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article imageAntarctica was home to a rainforest 90 million years ago

By Karen Graham     Apr 5, 2020 in Science
The South Pole is surrounded by a harsh, frozen landscape of year-round ice and snow — but it hasn't always been this way. Imagine Antarctica as being home to an ancient, swampy rainforest full of diverse animal and plant life.
A team of researchers led by geoscientists from the Alfred Wegener Institute Helmholtz Centre for Polar and Marine Research in Germany and scientists from Imperial College London, UK. have discovered fossil soil dating to the mid-Cretaceous Period, about 90 million years ago, suggesting that the climate was exceptionally warm at the time.
Their analysis of the preserved roots, pollen, and spores show that dense concentrations of atmospheric CO2 would have created much hotter global temperatures, melting polar ice sheets, and sending sea levels soaring to up to 170 meters (558 feet) higher than they are today. Their work was published in the journal Nature on April 1, 2020.
Co-author Professor Tina van de Flierdt, from the Department of Earth Science & Engineering at Imperial, said, per Science Daily: "The preservation of this 90-million-year-old forest is exceptional, but even more surprising is the world it reveals. Even during months of darkness, swampy temperate rainforests were able to grow close to the South Pole, revealing an even warmer climate than we expected."
FS Polarstern in front of a mighty iceberg in Inner Pine Island Bay  West Antarctica.
FS Polarstern in front of a mighty iceberg in Inner Pine Island Bay, West Antarctica.
JP Klages, Alfred Wegener Institute
Attention-grabbing sediment layer
During an expedition in 2017, aboard the RV Polarstern in the Amundsen Sea, researchers drilled deep underneath the seabed of West Antarctica, close to the location of the Pine Island and Thwaites glaciers, and only about 900 kilometers (560 miles) away from the South Pole.
What they pulled up from a depth of about 30 meters "quickly caught our attention. It clearly differed from the layers above it," lead author Dr. Johann Klages, a geologist at the Alfred Wegener Institute Helmholtz Centre for Polar and Marine Research in Germany, said in a press release.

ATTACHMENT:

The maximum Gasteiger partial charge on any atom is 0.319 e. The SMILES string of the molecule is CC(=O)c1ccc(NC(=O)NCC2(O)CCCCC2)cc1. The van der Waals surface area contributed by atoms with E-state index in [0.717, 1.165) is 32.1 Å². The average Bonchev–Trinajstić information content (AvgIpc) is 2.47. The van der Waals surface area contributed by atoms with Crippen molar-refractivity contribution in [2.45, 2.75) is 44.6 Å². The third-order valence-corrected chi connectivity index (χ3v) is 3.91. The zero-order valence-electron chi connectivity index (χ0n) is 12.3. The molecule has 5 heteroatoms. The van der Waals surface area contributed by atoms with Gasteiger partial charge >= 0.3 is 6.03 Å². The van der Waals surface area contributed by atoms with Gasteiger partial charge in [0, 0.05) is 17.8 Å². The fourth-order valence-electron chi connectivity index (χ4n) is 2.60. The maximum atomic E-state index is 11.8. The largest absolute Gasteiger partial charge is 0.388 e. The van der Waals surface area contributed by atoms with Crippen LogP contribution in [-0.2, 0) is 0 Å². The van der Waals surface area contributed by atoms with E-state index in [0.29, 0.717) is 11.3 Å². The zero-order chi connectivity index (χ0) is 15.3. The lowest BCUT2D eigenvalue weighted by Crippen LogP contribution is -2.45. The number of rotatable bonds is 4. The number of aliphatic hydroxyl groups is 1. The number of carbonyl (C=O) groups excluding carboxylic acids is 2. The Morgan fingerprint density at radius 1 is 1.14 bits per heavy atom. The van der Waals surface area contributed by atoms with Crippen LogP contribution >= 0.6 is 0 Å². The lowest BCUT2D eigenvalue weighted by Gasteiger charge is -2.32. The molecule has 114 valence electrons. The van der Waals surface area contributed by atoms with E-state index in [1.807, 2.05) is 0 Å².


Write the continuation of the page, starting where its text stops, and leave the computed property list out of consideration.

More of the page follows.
"The first analyses indicated that, at a depth of 27 to 30 meters (88 to 98 ft) below the ocean floor, we had found a layer originally formed on land, not in the ocean."
First author Dr. Johann P. Klages (AWI) and co-author Prof. Dr. Tina van de Flierdt (Imperial Colleg...
First author Dr. Johann P. Klages (AWI) and co-author Prof. Dr. Tina van de Flierdt (Imperial College London) try to remove heavily solidified sediment from the MeBo core catchers.
Thomas Ronge; Alfred Wegener Institute
No one has ever pulled a Cretaceous Period sample out of the ground from such a southern point on the planet before - but the research team was not prepared for what they would find out after a further examination of the sediment was done with X-ray computed tomography (CT) scans.
Back on land, the CT Scans revealed soil that was so well-preserved that it still contained traces of pollen, spores, and remnants of flowering plants. Even intact individual cell structures could be observed. This all pointed to the preserved remains of an ancient rainforest that existed in Antarctica approximately 90 million years ago.
"The numerous plant remains indicate that the coast of West Antarctica was, back then, a dense temperate, swampy forest, with many conifers and tree ferns similar to the forests found in New Zealand today," says palaeoecologist Ulrich Salzmann from Northumbria University in the UK.
Station meeting of geologists and geophysicists in the sounder center of the FS Polarstern.
Station meeting of geologists and geophysicists in the sounder center of the FS Polarstern.
JP Klages, Alfred Wegener Institute
An interesting reason for the unprecedented find
So how could it have been possible for a rainforest to grow and thrive at the South Pole? We do know that the mid-Cretaceous was the heyday of the dinosaurs - but was also the Earth's warmest period in the past 140 million years, with ocean temperatures thought to be as high as 95 degrees Fahrenheit.
Then, as now, the South Pole would have been subjected to four months of unyielding darkness during the Antarctic winter. How could this ancient rainforest thrive, deprived of the Sun for so long? Based on biological and geochemical data contained in the soil sample, researchers used modeling to reconstruct what the ancient climate of this long-gone forest region might have been like.
They found out that atmospheric CO2 levels would have needed to be significantly higher than scientists realized. It was a super-heated environment, with an average air temperature of around 12 degrees Celsius or 54 degrees Fahrenheit in the Antarctic.
"Before our study, the general assumption was that the global carbon dioxide concentration in the Cretaceous was roughly 1,000 parts per million (ppm)," explains geoscientist Torsten Bickert from the University of Bremen in Germany. "But in our model-based experiments, it took concentration levels of 1,120 to 1,680 ppm to reach the average temperatures back then in the Antarctic."
There is still one big question to be answered: If Antarctica used to be so warm, what caused it to dramatically cool, asks CBS News, allowing the formation of ice sheets? According to co-author and AWI climate modeler Dr. Gerrit Lohmann, in all of their climate simulations, researchers were "unable to find a satisfactory answer."
More about Antarctica, Rainforest, cretaceous period, carbon dioxide levels, lack of glaciation
 
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